Omega Flex told investors the company has had no layoffs, adding it experienced an increase in use of its flexible medical gas piping systems, used in part for oxygen, in health care facilities. It also said the future impact of the pandemic would depend on the government’s “uncertain and unpredictable” plans to fight the spread of infection while attempting to restore the economy.

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Robert Nelson // Flickr

#44. It Works!

- Loan amount: $2.7 million
- Industry: direct sales

Florida-based It Works!, which sells beauty and nutrition products, said it decided to return the loan after getting a surge in new customers and increased demand for its nutrition and weight-loss products. The company’s founder Mark Pentecost said: "It's a bad storm we're in, but ... our boat is floating pretty good right now."

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Sergey Ryzhov // Shutterstock

#43. inTEST

- Loan amount: $2.8 million
- Industry: testing equipment

The head of inTEST told analysts that the company had applied for the loan, intending to use the money to cover payroll, rent, and utilities. But after the government announced its rule changes, the company opted to repay the loans in full. A number of the changes announced by the Treasury Department concerned loan eligibility and requirements on how the funds could be spent.

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#42. Chembio Diagnostics

- Loan amount: $3.0 million
- Industry: diagnostic products

Chembio Diagnostics cited the government’s guidance in its decision to return its PPP loan. It raised $31 million in a stock offering to increase production of its rapid coronavirus antibody test, using the proceeds to convert production lines to make the test. It said it hopes to produce up to 2 million per month by September.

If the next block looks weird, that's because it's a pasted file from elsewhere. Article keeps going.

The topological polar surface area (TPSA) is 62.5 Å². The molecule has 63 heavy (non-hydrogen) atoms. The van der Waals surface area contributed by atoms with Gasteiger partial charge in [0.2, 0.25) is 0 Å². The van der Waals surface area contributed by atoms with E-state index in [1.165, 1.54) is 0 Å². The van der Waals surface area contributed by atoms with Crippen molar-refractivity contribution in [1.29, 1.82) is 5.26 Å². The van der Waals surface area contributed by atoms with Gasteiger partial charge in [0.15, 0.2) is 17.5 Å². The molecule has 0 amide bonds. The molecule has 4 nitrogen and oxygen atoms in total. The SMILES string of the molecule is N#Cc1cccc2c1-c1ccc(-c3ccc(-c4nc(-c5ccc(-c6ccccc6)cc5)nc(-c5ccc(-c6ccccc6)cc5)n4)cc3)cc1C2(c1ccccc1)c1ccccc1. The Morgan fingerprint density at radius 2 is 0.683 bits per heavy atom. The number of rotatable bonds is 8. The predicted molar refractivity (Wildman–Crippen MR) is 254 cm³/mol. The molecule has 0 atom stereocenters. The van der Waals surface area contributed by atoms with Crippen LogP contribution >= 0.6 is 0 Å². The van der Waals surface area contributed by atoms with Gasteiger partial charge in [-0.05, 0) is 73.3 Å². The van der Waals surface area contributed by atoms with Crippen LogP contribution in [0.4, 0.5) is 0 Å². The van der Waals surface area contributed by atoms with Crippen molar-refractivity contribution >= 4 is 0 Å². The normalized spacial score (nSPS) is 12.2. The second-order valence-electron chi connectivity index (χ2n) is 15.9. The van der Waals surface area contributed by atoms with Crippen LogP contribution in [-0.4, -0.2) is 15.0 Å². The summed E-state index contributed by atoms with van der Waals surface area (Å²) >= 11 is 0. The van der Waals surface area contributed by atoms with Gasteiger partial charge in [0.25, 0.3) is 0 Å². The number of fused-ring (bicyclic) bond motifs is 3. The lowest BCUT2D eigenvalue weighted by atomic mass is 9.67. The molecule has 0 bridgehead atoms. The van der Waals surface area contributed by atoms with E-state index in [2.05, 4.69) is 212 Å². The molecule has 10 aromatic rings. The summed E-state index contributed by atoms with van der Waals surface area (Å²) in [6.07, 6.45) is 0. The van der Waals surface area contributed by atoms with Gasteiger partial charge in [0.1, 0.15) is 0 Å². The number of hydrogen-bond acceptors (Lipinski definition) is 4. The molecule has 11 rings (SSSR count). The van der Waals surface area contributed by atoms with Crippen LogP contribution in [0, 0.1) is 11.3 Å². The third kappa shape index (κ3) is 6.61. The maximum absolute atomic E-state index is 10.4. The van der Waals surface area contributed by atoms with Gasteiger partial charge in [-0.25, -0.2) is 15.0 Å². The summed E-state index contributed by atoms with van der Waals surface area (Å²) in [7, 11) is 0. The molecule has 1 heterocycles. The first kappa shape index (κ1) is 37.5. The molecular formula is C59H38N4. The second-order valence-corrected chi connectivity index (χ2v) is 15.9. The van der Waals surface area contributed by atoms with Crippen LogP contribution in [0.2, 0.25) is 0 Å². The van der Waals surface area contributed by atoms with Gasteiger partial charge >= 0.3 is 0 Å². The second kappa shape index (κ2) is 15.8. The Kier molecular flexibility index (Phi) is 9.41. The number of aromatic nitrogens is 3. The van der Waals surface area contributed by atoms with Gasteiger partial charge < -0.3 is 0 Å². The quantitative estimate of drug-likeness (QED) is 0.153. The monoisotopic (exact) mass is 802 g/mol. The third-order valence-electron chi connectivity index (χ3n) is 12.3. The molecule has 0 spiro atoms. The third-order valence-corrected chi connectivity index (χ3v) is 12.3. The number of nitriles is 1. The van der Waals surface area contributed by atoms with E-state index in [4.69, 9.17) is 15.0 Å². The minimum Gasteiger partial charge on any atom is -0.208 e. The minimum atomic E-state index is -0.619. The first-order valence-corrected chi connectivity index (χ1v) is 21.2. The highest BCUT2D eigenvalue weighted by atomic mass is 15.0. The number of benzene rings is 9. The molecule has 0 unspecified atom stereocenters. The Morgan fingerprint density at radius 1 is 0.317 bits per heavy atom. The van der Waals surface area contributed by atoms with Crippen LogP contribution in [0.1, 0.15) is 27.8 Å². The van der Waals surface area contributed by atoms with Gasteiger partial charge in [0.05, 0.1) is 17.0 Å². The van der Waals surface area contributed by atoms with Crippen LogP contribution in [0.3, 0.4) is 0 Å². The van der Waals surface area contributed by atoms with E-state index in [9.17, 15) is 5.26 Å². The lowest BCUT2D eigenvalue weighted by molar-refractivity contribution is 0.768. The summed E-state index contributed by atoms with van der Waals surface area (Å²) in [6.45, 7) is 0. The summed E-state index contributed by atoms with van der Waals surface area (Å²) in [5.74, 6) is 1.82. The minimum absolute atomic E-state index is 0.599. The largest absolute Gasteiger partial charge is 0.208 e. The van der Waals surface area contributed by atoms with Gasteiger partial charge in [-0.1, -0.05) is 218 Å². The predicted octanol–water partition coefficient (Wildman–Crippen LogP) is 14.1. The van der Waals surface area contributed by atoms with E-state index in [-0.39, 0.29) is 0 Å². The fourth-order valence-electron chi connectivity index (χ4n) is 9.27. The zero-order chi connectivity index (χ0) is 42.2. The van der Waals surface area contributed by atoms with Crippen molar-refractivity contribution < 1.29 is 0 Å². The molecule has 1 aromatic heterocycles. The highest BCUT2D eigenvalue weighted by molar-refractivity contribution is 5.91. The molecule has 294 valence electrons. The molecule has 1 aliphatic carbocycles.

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#41. Energy Services of America Corporation

- Loan amount: $3.3 million
- Industry: contracting services for energy companies

Energy Services of America Corp., which builds natural gas pipelines, borrowed $13.1 million and opted to return $3.3 million in late-April. A Securities and Exchange Commission filing said the decision was made after the board of directors discussed the financing needs of the company, and that it would use the remaining $9.8 million of the loan to fund its operations.

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#40. Ultralife

- Loan amount: $3.5 million
- Industry: batteries and communications systems

Ultralife produces batteries and energy products that support ventilators, respirators, and other medical equipment and so has remained in operation as an essential business. It said it experienced some disruptions to its supply chain but was investing about $1 million in the second quarter to add testing equipment to meet increased demand.

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Anucha Cheechang // Shutterstock

#39. PCTEL

- Loan amount: $3.5 million
- Industry: wireless network antennas

A provider of wireless technology, antenna systems, and related products, PCTEL said COVID-19 was affecting its international supply chains. It implemented cuts in salaries, director fees, and discretionary spending, and ended a stock-repurchase program to reduce expenses and conserve cash.

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#38. Neos Therapeutics

- Loan amount: $3.6 million
- Industry: nervous-system-focused pharmaceuticals

Neos Therapeutics develops pharmaceutical products, including a treatment for attention deficit hyperactivity disorder (ADHD). It said in early May that it had decided to cut its headcount to lower costs and strengthen its long-term outlook. It did not issue a public statement explaining its decision to return its PPP loan.

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#37. Limoneira Company

- Loan amount: $3.6 million
- Industry: citrus growing

The agribusiness and real estate development company and producer of lemons, oranges, and avocados has not said publicly why it was repaying the $3.6 million loan. Earlier, it had said it would use the funds for payroll and keep 100% of its workforce amid the disruption of COVID-19. It said demand for lemons had dropped more than 50% after the mid-March shelter-in-place order, leaving a significant oversupply.